Thursday, June 21, 2018
Opinion

Column: University research helps drive Florida economy

As Florida and the rest of the nation emerge from an extended period of economic stress, it is noteworthy that there is an economic engine in Florida that has been quietly chugging along, to the tune of more than $1.6 billion each year, and is poised to do even more for the state in the future.

The majority of the faculty at Florida's public universities have tripartite job descriptions that include teaching, research and service. For many, the research requirement of their position means competing for and receiving outside research grants to fund their efforts. These funds are used to support student and staff salaries, buy equipment and supplies, and in a very entrepreneurial fashion, provide a portion of their own salaries.

Last year, these faculty researchers generated more than $1.6 billion in research grants and contracts from government and private entities. The vast majority of these funds cycled through the Florida economy in the form of salaries and locally purchased goods and services. The impact of these dollars is significant every single year and has a multiplier effect as the money moves through our economy.

The specific research outcomes of these faculty efforts are also significantly impacting the quality of our lives. For example, brain scientists are developing new methods for treatment of stroke and concussions; agriculture scientists are optimizing methods for enhanced yields of crops vital to our economy; and engineers continue to develop new technologies to allow for the development and use of alternative energy sources. These are but a few of the innovations happening on our campuses every day.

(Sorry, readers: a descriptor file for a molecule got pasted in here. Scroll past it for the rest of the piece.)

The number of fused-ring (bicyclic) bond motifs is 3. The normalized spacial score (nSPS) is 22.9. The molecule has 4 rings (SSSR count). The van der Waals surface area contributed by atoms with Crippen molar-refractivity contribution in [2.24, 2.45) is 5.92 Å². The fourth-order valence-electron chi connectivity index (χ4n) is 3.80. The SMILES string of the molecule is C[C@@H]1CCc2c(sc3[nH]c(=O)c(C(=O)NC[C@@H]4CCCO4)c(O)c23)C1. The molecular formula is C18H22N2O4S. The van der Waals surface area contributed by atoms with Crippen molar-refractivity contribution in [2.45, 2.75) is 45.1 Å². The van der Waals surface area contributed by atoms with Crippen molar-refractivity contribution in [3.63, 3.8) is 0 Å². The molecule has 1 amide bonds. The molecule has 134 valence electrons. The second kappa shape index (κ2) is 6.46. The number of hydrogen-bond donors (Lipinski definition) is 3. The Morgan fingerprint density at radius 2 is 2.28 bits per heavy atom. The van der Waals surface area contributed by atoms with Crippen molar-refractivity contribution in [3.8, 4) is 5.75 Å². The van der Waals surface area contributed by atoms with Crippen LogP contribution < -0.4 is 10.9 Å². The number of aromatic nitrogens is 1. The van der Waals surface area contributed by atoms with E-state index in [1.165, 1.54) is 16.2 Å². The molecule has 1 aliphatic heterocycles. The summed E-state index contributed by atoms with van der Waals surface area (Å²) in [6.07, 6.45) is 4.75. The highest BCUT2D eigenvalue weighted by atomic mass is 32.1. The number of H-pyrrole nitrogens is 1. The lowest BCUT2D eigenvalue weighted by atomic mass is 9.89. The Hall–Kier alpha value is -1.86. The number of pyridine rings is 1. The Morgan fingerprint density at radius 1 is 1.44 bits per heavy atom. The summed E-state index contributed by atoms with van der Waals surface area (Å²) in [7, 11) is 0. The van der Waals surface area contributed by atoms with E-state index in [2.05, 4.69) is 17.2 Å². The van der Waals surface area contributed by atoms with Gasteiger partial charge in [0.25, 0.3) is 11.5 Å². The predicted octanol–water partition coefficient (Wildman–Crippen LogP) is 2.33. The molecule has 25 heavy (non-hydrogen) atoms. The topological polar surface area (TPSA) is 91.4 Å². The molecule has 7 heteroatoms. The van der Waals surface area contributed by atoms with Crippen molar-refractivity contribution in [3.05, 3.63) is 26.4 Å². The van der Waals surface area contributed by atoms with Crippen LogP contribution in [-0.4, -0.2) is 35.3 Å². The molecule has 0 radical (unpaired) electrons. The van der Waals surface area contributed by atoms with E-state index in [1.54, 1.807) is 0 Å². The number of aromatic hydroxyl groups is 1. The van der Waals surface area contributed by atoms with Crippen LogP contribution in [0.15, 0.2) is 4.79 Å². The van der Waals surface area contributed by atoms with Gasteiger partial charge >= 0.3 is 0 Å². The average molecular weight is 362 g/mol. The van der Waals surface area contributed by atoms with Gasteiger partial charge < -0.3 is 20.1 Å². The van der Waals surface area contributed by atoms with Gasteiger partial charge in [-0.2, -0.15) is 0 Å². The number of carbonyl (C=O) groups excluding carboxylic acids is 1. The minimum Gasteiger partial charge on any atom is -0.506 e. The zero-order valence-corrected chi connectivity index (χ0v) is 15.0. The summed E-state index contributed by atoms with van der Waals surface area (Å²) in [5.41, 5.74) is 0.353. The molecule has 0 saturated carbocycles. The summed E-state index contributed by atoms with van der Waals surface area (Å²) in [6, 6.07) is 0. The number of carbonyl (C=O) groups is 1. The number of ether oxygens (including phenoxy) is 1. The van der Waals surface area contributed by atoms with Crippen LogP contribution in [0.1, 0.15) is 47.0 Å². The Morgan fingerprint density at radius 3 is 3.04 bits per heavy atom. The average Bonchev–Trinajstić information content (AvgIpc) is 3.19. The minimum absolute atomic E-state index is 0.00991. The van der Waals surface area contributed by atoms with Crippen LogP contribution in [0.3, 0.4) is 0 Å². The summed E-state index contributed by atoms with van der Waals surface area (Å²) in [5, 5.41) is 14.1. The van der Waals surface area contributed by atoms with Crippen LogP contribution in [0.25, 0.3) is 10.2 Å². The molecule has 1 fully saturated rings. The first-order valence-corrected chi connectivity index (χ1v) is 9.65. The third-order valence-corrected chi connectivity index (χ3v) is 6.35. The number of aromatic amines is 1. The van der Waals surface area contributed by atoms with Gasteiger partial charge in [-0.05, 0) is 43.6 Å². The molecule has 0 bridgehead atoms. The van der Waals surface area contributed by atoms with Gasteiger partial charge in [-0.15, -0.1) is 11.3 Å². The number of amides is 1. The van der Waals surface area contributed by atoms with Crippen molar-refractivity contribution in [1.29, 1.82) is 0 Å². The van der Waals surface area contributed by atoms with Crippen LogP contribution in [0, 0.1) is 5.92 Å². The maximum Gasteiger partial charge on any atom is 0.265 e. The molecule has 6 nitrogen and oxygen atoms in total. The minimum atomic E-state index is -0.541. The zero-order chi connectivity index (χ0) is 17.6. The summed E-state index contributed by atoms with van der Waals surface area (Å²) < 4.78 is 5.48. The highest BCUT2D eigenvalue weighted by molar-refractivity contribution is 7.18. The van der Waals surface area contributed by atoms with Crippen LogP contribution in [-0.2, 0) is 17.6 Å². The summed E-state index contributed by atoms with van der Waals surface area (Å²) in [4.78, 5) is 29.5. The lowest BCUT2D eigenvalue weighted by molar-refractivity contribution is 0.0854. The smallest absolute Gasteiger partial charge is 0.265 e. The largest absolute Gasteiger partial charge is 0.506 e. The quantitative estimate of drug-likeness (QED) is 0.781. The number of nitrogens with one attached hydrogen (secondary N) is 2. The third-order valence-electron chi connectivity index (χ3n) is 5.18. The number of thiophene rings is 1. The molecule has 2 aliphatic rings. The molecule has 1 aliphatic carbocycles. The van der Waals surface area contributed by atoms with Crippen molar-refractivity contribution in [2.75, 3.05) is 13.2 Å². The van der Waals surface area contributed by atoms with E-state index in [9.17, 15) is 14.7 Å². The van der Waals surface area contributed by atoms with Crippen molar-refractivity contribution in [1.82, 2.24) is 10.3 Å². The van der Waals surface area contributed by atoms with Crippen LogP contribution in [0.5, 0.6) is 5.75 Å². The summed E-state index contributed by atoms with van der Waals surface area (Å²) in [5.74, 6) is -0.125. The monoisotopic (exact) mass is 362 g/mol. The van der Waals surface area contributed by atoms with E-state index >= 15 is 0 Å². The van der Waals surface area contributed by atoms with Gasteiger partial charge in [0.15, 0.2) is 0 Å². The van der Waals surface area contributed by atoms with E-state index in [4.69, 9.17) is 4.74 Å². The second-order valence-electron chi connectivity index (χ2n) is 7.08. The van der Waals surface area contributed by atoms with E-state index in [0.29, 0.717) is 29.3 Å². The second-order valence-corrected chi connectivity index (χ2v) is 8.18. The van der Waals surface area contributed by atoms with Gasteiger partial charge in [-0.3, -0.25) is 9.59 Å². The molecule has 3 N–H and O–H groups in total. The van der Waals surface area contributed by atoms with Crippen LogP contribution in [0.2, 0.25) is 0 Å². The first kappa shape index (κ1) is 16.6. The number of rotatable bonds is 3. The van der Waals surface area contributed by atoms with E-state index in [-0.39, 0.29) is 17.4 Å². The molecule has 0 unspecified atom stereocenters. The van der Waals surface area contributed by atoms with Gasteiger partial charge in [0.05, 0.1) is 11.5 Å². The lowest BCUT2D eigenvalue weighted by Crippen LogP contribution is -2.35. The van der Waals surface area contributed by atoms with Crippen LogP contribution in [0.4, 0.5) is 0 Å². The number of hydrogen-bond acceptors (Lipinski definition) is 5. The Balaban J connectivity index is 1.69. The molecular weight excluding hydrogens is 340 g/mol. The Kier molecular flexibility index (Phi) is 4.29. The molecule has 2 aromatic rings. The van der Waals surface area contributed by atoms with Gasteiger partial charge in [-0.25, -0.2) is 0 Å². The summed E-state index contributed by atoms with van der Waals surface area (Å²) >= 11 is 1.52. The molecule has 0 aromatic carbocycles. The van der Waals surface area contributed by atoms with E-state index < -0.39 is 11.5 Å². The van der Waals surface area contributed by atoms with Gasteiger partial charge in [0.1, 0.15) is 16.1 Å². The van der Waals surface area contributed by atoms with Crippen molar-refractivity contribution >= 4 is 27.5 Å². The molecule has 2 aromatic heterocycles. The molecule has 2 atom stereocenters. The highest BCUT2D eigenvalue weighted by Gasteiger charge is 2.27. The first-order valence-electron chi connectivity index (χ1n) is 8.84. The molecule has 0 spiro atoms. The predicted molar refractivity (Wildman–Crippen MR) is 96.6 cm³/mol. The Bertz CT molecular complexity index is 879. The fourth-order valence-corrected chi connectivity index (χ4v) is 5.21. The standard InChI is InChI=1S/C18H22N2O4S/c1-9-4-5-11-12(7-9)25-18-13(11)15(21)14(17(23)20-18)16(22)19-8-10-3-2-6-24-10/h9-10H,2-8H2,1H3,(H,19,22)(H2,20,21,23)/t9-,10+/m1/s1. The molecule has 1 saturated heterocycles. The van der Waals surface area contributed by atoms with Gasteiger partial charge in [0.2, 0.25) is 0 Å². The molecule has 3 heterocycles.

Another way our faculty research activities directly affect the lives of Floridians is through the transformation of research into products for the marketplace. This has included an array of products ranging from the cancer-fighting drug Taxol to the sports drink Gatorade. Florida's public universities routinely secure patents on faculty discoveries such as these, which serve to protect them from development by unauthorized companies.

However, the patents themselves confer no benefit to society or added income to the university. The added value occurs only if the discovery they protect can be licensed. True success is measured by the ability of the licensed product to provide benefits to the public (such as lives saved), help companies increase productivity and generate more revenue, and produce a financial return through licensing income. In other words, patents offer the hope of value, while licensing actually provides value in measurable ways.